Ketchikan is often the first city visited in Alaska by Cruise Ship. It is a bustling community backed by forested hills and surrounded by a waterway busy with float planes, fishing boats, ferries and cruise ships. The little town of almost 14,000 is built right over the water in many places. Commercial fishing enterprises, growing tourism and the Misty Fjords National Monument to the east make Ketchikan a great place to visit.

Misty Fjords National Monument is a pristine masterpiece featuring some of Alaska’s most spectacular scenery. Seventeen thousand years ago the area was covered in ice. Massive glacier action carved out its present landscape of long saltwater fjords and 3,000 foot cliffs.
One of the best ways to explore Ketchikan is on foot. Start at the busy City Dock with a stop at the Visitor Bureau to pick up a Ketchikan Walking Tour Map, so you won’t miss anything.

Ketchikan has the distinction of having the world’s largest collection of totem poles.

Ketchikan Visitors Bureau 50 Front Street, downtown on the cruise ship dock. Open May-Sept daily. 907-225-6166 or 800-770-3300
www.visit-ketchikan.com

In 1883, a man named Snow built a salmon saltery where Ketchikan now stands. Two years later, businessmen from Portland, Oregon, hired Mike Martin to investigate possibilities of building a salmon cannery on the banks of Ketchikan Creek. Martin and the cannery’s manager, George Clark, formed a partnership and opened a saltery and a general store. Two years later, with the fishing trade flourishing, Ketchikan was definitely in business and by 1900, with a population of approximately 800, the town was officially incorporated.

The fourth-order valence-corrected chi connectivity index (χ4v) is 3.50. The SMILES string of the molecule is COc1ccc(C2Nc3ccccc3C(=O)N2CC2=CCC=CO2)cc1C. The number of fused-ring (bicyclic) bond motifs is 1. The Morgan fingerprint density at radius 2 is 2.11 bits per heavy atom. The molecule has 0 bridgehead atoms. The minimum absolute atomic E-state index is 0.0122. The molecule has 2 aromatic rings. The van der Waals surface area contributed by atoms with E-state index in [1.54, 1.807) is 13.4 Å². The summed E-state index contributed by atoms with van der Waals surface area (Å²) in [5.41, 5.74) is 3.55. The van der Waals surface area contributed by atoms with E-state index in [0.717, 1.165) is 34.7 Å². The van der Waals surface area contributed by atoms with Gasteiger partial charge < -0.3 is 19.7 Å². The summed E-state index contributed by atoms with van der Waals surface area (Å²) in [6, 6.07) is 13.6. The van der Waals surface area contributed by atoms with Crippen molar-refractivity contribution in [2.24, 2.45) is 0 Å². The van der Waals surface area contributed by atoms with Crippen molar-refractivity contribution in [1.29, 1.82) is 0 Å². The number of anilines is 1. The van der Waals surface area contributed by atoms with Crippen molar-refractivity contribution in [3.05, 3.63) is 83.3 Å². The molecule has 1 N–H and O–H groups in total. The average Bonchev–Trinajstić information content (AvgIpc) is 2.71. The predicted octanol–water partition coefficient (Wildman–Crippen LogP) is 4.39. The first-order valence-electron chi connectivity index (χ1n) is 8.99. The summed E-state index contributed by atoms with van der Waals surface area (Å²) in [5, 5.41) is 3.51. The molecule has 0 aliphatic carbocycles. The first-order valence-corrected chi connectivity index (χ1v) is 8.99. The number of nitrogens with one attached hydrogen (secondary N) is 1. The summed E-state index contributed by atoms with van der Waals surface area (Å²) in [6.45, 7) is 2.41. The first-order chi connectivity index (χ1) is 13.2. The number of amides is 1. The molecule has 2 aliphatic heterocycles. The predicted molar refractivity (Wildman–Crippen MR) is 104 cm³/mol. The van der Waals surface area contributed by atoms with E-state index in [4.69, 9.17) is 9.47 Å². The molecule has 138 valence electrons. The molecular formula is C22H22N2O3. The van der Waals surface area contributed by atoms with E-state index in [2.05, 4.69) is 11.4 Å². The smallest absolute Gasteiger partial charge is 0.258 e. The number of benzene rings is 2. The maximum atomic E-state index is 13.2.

With mining activities beginning in the area, Ketchikan became an important trading community, with an estimated two-thirds of miners’ wages reportedly ending up in the bars and bordellos of Creek Street.

Despite a mining decline, the fishing industry and timber operations began to grow with establishment of the Ketchikan Spruce Mills early in the century.
In 1954, Ketchikan Pulp Mill was completed at nearby Ward Cove, assuring jobs not only in town, but in the surrounding woods as well. Today, that industry is in trouble worldwide but the ever-resilient Alaskans are focusing on another mainstay, tourism.

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